Best ways to practice.

fables429

Junior Member
I am just starting out and I am wondering what are the best ways to practice on your own not including teacher lessons.

Is it practice pads, drills, playing along with songs, left/right hand/foot exercises, drum tabs, rock band, rudiments, learning grooves/beats, drum DVD, all of the above?
 

ChrisS

Junior Member
I am just starting out and I am wondering what are the best ways to practice on your own not including teacher lessons.

Is it practice pads, drills, playing along with songs, left/right hand/foot exercises, drum tabs, rock band, rudiments, learning grooves/beats, drum DVD, all of the above?
all of the above and more. make sure you can play everything with and without a metronome. i have never heard that playing rock band is good practice though
 

dairyairman

Platinum Member
i think you're on the right track, but if you can spring for some lessons, that would be good. a teacher can point out flaws and suggest improvements to your technique that are going to be pretty hard for you to see yourself.

another good thing to do that i learned to do fairly late in the game is to record your practice sessions and listen to them. the thing is, you may think that you're doing great and that you've got it all figured out until you listen to yourself and realize you have a long way to go. that was my experience anyway. you'll be able to hear things in the recordings that you can't hear while you're playing and that will help you see what you need to work on.

rock band is ok for learning songs and working on timing to some degree, but i wouldn't assume that playing it is going to be a good substitute for actual time on the kit.
 

MikeM

Platinum Member
All of the above. There is no "secret" practicing technique that will make you amazing. Just work. Lots and lots of work.
This is pretty good. The only thing I would modify about this statement, and it may just be semantics, would be substituting the word "play" for the word "work". The only reason I make that distinction is because to me work implies something less than fun, and fun is really what it's about: if you're having fun, you'll be amazed how quickly you'll develop. When I'm working out on a pad, I like to do so to music over just a metronome to keep some musicality in there and it allows me to tailor what I'm doing to some music. If you're working out of a book, then this probably won't work, but in any case, it's important to keep context in mind when practicing, working, playing, or whatever you want to call it.
 

Dannysbeat

Member
All of the things you have mentioned, remember it's about having fun. I been learning for a couple of years and really wished I have concentrated on my rudiments from the begining 10 mins a day. Work your way through the main ones will really improve your sticking and over all playing.


Good luck

Check out my blog for some ideas http://www.dannysbeat.com
 

fables429

Junior Member
Thanks for the replies.

What do you think about a electronic practice drum pad like the Roland rmp 5 or rmp 12 for practicing instead of a regular practice drum pad?
 
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funkytomtom

Senior Member
I had sort of an epiphany the other day (actually provided by one of my friends). Don't practice an exercise as just an exercise. If you look at it as something separate ("this is not real playing") it has to make its way from your pad, and then to your kit, and then eventually to your own music. A long journey to make.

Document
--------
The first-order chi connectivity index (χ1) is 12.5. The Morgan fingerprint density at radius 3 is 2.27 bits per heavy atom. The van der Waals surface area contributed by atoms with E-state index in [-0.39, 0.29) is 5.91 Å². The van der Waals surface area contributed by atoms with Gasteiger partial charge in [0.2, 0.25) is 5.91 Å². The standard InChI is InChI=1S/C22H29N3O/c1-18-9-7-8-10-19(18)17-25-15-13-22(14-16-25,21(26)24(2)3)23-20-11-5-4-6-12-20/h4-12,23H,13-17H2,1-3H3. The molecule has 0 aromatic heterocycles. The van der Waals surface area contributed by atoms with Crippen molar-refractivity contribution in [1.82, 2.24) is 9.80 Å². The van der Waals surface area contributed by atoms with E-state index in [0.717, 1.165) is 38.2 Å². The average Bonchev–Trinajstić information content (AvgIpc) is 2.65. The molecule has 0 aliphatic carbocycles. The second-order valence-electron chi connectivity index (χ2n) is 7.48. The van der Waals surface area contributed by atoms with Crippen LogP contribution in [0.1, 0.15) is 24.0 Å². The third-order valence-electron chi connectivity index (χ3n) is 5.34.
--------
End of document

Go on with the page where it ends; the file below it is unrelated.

IMO you should look at "practicing" as "the real thing." You're actually playing music. Own it from the start. Leave the music on and practice with a song. If you have to work on a specific part, rewind the track to where you need it and play it again. You can tell when someone has worked on their chops out of context and it doesn't sound good. Play music to practice.

*I'm Funkytomtom and I endorse this message*
 

Bonzo_CR

Silver Member
The Yin and Yang of practice for me are:
1. make it FUN! That's the whole point.
2. have some sort of FOCUS, that makes sure you develop/improve over time. This could be timing, single strokes, double strokes, kick, double kick, new styles, a cool phrase you heard and want to learn, stick control, whatever. More abstract, but this is how you get better.

Depending on how much practice time I can carve out, sometimes I do both, sometimes I do the other. My favourite practice sessions go like this:
1. Sit down and just play for a while, whatever you feel, get warmed up
2. Work on a chosen 'development'/focus item, with discipline. Keep at it.
3. After a while, develop your 'focus' idea further, for example: If your focus is hands, keep going but begin adding feet after a while. If your focus is feet, begin adding hands too after a while - develop the idea, looking for a way to fit it into your normal playing. Keep going back and forth gradually between 'more focus area' and 'more real playing'.
4. Now just play some more!
5. Depending on how much time/energy you have, repeat from 2 with another focus area.

This can last anything from 30 mins to hours... :)
 

aedrummin4life

Junior Member
I like to have one goal a week of what I would like to work on or get done before my next lesson or practice. I am very fond of the stepping stone tool and learining each exercise by adding in each beat as I feel comfortable with it. Also I always practice with a metronome. I uaually work on more than one type of style or genre of drumming...my main three focuses are jazz, funk, and samba at the moment.
 

techristian

Senior Member
I like to have one goal a week of what I would like to work on or get done before my next lesson or practice.
Some complex things can't be completed in a week or even a month, but in steps. First get the right foot thing, then the left hand thing to go with it , then the right hand...........etc.



Dan
 
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